Study: Consumers ‘would pay more’ to make food fairer

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Fred Searle

BY FRED SEARLE

Study: Consumers ‘would pay more’ to make food fairer

Majority of shoppers would pay higher prices at the supermarket checkout to ensure fairer returns for producers

Study: Consumers ‘would pay more’ to make food fairer

Downward price pressure in British retailers has squeezed some producers

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A survey has revealed that over half of consumers would be willing to pay more for their groceries if they knew products were delivering better returns for farmers and their workers.

The survey, published on 17 August, showed that 58 per cent of shoppers would be prepared to pay more if they knew products were delivering a better price and fairer wages for farmers and workers.

Consumers want the people who grow their food to be protected from unfair trade such as low prices – 63 per cent believe UK farmers and 64 per cent believe that farmers in developing countries are underpaid for their produce.

And the overwhelming majority of those surveyed (92 per cent) said food companies should ensure food production is fair and sustainable, whilst 85 per cent said they expected the government to take responsibility for this.

However, although consumers recognise a link between low prices and unsustainable food production, only 43 per cent connect this with the future availability of food and 55 per cent understand the risks posed by climate change to food supply chains are significant.

However, three quarters of respondents (74 per cent) agree that for future generations, we need to take some steps to ensure sustainable food production.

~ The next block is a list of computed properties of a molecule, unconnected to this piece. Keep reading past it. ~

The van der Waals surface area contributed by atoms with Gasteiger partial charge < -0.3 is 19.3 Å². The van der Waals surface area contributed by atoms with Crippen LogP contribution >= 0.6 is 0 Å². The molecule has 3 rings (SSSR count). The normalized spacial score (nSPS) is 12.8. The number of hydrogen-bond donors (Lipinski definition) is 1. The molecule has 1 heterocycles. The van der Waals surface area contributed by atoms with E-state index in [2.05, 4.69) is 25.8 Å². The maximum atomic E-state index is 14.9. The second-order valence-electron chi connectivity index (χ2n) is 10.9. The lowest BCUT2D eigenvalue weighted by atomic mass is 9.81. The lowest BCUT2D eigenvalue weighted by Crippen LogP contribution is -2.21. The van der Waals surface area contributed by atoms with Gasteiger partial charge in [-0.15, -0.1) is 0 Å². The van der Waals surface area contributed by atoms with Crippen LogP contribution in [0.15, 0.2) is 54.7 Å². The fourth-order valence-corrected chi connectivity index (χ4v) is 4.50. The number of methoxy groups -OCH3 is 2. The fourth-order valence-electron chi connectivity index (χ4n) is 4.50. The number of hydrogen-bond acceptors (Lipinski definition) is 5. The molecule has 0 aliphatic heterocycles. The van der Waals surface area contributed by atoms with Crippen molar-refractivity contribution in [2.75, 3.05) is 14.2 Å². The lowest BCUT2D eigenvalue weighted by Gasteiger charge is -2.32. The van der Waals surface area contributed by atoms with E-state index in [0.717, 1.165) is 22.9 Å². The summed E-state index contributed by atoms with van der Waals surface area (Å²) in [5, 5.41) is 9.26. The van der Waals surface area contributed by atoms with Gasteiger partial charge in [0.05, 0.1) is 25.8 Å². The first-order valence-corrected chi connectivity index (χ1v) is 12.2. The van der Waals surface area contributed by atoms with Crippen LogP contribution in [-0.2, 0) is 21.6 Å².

Michael Gidney, CEO of the Fairtrade Foundation, said: “British people are giving a strong message to companies and the government about the kind of trade we want to see and now, more than ever, they must prioritise fairer, greener, more sustainable food production. Therefore progressive, responsible businesses will want to respond to their customers’ desire to see them treat farmers and workers fairly.

“And the public’s views on the importance of ensuring the human rights of farmers and workers is a clear sign to the government to prioritise these issues and improve working conditions across supply chains.”

Abbie Curtis, senior project manager at GlobeScan added: "This research shows very clearly that British consumers expect businesses and government to take action to ensure the fairness and long-term sustainability of food production, both here at home and in developing countries.

“It is important for retailers and food companies, alongside government, to respond to this and take appropriate steps towards meeting these expectations.”

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